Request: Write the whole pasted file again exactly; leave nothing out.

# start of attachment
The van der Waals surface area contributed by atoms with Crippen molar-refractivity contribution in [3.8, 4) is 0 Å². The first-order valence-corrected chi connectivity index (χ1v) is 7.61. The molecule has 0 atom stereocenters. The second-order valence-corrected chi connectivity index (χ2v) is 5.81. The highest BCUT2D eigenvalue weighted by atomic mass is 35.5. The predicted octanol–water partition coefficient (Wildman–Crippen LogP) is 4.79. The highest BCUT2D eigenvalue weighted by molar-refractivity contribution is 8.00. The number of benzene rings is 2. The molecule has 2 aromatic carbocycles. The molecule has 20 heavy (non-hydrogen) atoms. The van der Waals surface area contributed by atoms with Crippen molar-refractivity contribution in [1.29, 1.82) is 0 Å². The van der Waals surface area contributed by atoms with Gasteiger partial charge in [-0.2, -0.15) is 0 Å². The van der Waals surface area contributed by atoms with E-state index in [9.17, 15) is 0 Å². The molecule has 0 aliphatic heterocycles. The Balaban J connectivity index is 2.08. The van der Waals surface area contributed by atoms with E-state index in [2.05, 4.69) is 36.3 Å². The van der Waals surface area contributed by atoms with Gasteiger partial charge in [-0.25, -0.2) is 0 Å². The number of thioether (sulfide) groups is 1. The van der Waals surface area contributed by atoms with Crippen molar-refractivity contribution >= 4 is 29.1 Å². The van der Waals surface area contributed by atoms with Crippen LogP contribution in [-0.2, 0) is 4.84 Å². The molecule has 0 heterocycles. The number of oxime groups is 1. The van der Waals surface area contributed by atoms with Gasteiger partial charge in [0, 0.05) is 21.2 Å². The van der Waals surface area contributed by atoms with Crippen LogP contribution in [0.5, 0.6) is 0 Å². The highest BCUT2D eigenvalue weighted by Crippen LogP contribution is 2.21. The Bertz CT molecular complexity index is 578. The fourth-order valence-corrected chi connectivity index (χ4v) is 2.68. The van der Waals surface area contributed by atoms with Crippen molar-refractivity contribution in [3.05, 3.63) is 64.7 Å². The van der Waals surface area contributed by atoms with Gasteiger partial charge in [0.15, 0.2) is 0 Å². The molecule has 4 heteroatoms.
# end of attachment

The van der Waals surface area contributed by atoms with Crippen molar-refractivity contribution in [3.8, 4) is 0 Å². The first-order valence-corrected chi connectivity index (χ1v) is 7.61. The molecule has 0 atom stereocenters. The second-order valence-corrected chi connectivity index (χ2v) is 5.81. The highest BCUT2D eigenvalue weighted by atomic mass is 35.5. The predicted octanol–water partition coefficient (Wildman–Crippen LogP) is 4.79. The highest BCUT2D eigenvalue weighted by molar-refractivity contribution is 8.00. The number of benzene rings is 2. The molecule has 2 aromatic carbocycles. The molecule has 20 heavy (non-hydrogen) atoms. The van der Waals surface area contributed by atoms with Crippen molar-refractivity contribution in [1.29, 1.82) is 0 Å². The van der Waals surface area contributed by atoms with Gasteiger partial charge in [-0.2, -0.15) is 0 Å². The van der Waals surface area contributed by atoms with E-state index in [9.17, 15) is 0 Å². The molecule has 0 aliphatic heterocycles. The Balaban J connectivity index is 2.08. The van der Waals surface area contributed by atoms with E-state index in [2.05, 4.69) is 36.3 Å². The van der Waals surface area contributed by atoms with Gasteiger partial charge in [-0.25, -0.2) is 0 Å². The number of thioether (sulfide) groups is 1. The van der Waals surface area contributed by atoms with Crippen molar-refractivity contribution >= 4 is 29.1 Å². The van der Waals surface area contributed by atoms with Crippen LogP contribution in [-0.2, 0) is 4.84 Å². The molecule has 0 heterocycles. The number of oxime groups is 1. The van der Waals surface area contributed by atoms with Gasteiger partial charge in [0, 0.05) is 21.2 Å². The van der Waals surface area contributed by atoms with Crippen LogP contribution in [0.5, 0.6) is 0 Å². The highest BCUT2D eigenvalue weighted by Crippen LogP contribution is 2.21. The Bertz CT molecular complexity index is 578. The fourth-order valence-corrected chi connectivity index (χ4v) is 2.68. The van der Waals surface area contributed by atoms with Crippen molar-refractivity contribution in [3.05, 3.63) is 64.7 Å². The van der Waals surface area contributed by atoms with Gasteiger partial charge in [0.15, 0.2) is 0 Å². The molecule has 4 heteroatoms.